Vision, Part II: Have you got what it takes to want what you want?

October 1975: ice hockey season is coming, and my 12 year-old self is over the moon. Having grown like a weed through the summer, my feet are bursting out of last year’s skates and we are off to get new ones to have me ready for a new season.

I was always very excited about this, but–when I look back at it–there was some grounds for dissatisfaction. When I was a kid, we didn’t have a lot of money. So each year, when I got a “new” pair of skates because I’d outgrown the last ones, I didn’t get a new pair of skates at all. I got a “pre-owned” pair. After a while, I stopped expecting a new pair; ‘new skates’ meant ‘new used skates’ to me.

What does this have to do with creating a vision? Well, when creating a vision for yourself or your team, this is likely to be one of the first challenges: simply allowing yourself to want what you want.

Allowing yourself to want what you think you can have, that is easy; allowing yourself to want what you really want is much more challenging.

What I was doing with my skates is what we often do with our vision. We stop wanting what we want, and start only wanting what we think we can have.

The challenge is that our subconscious is working overtime to protect us from disappointment by simply blocking things out that we want and would be useful to us because–on some level–we don’t think we can produce them.

Children, as those of you who have them will know, do not yet have this problem. They are very good at wanting exactly what they want, independent of circumstances.

As adults, after a few disappointments in not getting what we want, we start to only allow ourselves to want what we think we have a reasonable chance of getting. Somehow, as adults, we start to negotiate with ourselves: “Well, okay, I want x, but given the global economic situation, politics in the organisation and my bosses mood I’ll settle for x plus 5%. We do this to protect ourselves from disappointment. It makes sense, sort of, but is not the right thing to do.

Problem: as a child we want all kinds of things, but–although our parents would have perhaps loved to give us everything we want–they couldn’t afford it. That disappointment can be a real shock to the system; I can still remember the moment that my father explained to me that Santa would not be bring me a tape recorder for Christmas because he (my father) could not afford it. 42 years later.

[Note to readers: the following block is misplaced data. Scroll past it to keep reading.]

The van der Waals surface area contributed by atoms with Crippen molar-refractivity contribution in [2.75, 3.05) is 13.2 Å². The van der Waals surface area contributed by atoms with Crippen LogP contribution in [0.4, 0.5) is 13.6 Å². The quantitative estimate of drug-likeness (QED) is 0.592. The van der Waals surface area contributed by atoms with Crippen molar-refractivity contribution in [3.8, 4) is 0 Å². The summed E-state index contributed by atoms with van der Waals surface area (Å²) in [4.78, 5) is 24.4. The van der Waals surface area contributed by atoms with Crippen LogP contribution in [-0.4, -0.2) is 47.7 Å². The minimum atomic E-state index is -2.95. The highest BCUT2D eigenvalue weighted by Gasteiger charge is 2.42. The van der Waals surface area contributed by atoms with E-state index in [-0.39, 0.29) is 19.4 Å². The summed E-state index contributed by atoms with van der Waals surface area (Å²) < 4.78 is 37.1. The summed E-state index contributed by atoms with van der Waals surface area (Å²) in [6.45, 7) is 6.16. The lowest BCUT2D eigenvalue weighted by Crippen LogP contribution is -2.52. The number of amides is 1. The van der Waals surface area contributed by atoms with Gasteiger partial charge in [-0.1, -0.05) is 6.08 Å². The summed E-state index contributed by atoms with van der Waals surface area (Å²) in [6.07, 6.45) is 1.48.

To protect us from that kind of shock, our subconscious has a helpful little hack: it simply stops us from wanting things that we don’t think we can create. This is a good thing, in so far as it keeps us from disappointment, but a very bad thing as it keeps us from really stretching ourselves to go after things that we want and would be good for us. Many things that we have the potential to be, do or have we don’t even think of because our subconscious is doing its bit to prevent us from being disappointed.

This highlights a useful point; there is a danger in wanting things. You might not get what you want.

Yes, that is true, but you are no longer 5 years old. You can take the disappointment and you will still live. AT THIS STAGE of the process, it is okay to acknowledge what you want. It is only the first stage, where you allow desires to shape what becomes the final product. You have a brain, and you will use it to be “realistic” later in the process.

Fast forward to today, and–knowing all that I now know about vision and subconscious resistance to change–this is still a challenge for me. As with skates in the seventies, so with civil aviation today. More specifically, I struggle to allow myself to want a private jet. I travel a lot. Having my own private plane would be very useful to me. Less time in security queues, landing closer to where I need to get to, having my own schedule…you get the point. Still, it is hard to admit to myself that I want one (much less announce it on the internet).

And yet, I think I shall persist. When I started wanting one, I was flying economy on all my flights. Now, I’m often flying business. The trend is good.

So I’m going to keep wanting my plane. Vendors of used ones need not get in touch.

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